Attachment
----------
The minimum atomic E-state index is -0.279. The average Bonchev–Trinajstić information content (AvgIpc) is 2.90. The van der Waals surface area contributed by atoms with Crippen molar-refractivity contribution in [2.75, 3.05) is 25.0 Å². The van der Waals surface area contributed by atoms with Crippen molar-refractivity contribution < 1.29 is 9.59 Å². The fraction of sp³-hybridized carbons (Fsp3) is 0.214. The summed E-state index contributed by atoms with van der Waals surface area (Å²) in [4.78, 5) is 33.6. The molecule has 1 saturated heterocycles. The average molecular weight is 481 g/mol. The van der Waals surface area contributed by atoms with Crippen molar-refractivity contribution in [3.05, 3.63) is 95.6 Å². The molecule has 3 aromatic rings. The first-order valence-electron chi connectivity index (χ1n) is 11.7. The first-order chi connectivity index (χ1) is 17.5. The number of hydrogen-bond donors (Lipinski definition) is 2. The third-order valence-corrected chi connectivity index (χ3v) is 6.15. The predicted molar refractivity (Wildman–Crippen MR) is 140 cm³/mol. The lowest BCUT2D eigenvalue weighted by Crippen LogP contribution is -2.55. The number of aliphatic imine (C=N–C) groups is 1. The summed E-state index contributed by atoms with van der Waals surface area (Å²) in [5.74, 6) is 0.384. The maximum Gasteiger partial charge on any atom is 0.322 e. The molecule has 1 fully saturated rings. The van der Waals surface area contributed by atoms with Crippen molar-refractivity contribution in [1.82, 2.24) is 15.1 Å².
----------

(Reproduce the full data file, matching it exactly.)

The minimum atomic E-state index is -0.279. The average Bonchev–Trinajstić information content (AvgIpc) is 2.90. The van der Waals surface area contributed by atoms with Crippen molar-refractivity contribution in [2.75, 3.05) is 25.0 Å². The van der Waals surface area contributed by atoms with Crippen molar-refractivity contribution < 1.29 is 9.59 Å². The fraction of sp³-hybridized carbons (Fsp3) is 0.214. The summed E-state index contributed by atoms with van der Waals surface area (Å²) in [4.78, 5) is 33.6. The molecule has 1 saturated heterocycles. The average molecular weight is 481 g/mol. The van der Waals surface area contributed by atoms with Crippen molar-refractivity contribution in [3.05, 3.63) is 95.6 Å². The molecule has 3 aromatic rings. The first-order valence-electron chi connectivity index (χ1n) is 11.7. The first-order chi connectivity index (χ1) is 17.5. The number of hydrogen-bond donors (Lipinski definition) is 2. The third-order valence-corrected chi connectivity index (χ3v) is 6.15. The predicted molar refractivity (Wildman–Crippen MR) is 140 cm³/mol. The lowest BCUT2D eigenvalue weighted by Crippen LogP contribution is -2.55. The number of aliphatic imine (C=N–C) groups is 1. The summed E-state index contributed by atoms with van der Waals surface area (Å²) in [5.74, 6) is 0.384. The maximum Gasteiger partial charge on any atom is 0.322 e. The molecule has 1 fully saturated rings. The van der Waals surface area contributed by atoms with Crippen molar-refractivity contribution in [1.82, 2.24) is 15.1 Å².